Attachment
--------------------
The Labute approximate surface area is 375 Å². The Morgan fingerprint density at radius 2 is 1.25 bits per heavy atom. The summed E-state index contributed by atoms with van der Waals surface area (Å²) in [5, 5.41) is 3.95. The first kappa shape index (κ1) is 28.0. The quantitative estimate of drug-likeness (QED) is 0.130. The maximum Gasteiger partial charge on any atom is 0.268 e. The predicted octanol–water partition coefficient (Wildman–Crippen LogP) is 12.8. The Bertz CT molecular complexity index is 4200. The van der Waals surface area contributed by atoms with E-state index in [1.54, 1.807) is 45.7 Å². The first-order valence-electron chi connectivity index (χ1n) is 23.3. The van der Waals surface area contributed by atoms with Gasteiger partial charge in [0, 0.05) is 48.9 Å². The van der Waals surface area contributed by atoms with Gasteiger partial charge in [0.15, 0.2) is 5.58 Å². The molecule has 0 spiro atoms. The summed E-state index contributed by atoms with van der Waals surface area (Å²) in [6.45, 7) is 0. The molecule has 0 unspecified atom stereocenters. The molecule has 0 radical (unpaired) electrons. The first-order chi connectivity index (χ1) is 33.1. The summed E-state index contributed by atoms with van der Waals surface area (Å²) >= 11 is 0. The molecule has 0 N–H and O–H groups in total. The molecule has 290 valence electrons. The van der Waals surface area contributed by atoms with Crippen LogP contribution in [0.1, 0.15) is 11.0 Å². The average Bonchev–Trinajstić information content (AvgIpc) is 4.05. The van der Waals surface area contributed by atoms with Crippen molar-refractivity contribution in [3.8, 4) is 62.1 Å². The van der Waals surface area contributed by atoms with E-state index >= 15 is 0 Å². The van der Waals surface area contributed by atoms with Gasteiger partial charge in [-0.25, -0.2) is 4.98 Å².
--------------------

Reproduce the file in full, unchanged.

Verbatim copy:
The Labute approximate surface area is 375 Å². The Morgan fingerprint density at radius 2 is 1.25 bits per heavy atom. The summed E-state index contributed by atoms with van der Waals surface area (Å²) in [5, 5.41) is 3.95. The first kappa shape index (κ1) is 28.0. The quantitative estimate of drug-likeness (QED) is 0.130. The maximum Gasteiger partial charge on any atom is 0.268 e. The predicted octanol–water partition coefficient (Wildman–Crippen LogP) is 12.8. The Bertz CT molecular complexity index is 4200. The van der Waals surface area contributed by atoms with E-state index in [1.54, 1.807) is 45.7 Å². The first-order valence-electron chi connectivity index (χ1n) is 23.3. The van der Waals surface area contributed by atoms with Gasteiger partial charge in [0, 0.05) is 48.9 Å². The van der Waals surface area contributed by atoms with Gasteiger partial charge in [0.15, 0.2) is 5.58 Å². The molecule has 0 spiro atoms. The summed E-state index contributed by atoms with van der Waals surface area (Å²) in [6.45, 7) is 0. The molecule has 0 unspecified atom stereocenters. The molecule has 0 radical (unpaired) electrons. The first-order chi connectivity index (χ1) is 33.1. The summed E-state index contributed by atoms with van der Waals surface area (Å²) >= 11 is 0. The molecule has 0 N–H and O–H groups in total. The molecule has 290 valence electrons. The van der Waals surface area contributed by atoms with Crippen LogP contribution in [0.1, 0.15) is 11.0 Å². The average Bonchev–Trinajstić information content (AvgIpc) is 4.05. The van der Waals surface area contributed by atoms with Crippen molar-refractivity contribution in [3.8, 4) is 62.1 Å². The van der Waals surface area contributed by atoms with E-state index >= 15 is 0 Å². The van der Waals surface area contributed by atoms with Gasteiger partial charge in [-0.25, -0.2) is 4.98 Å².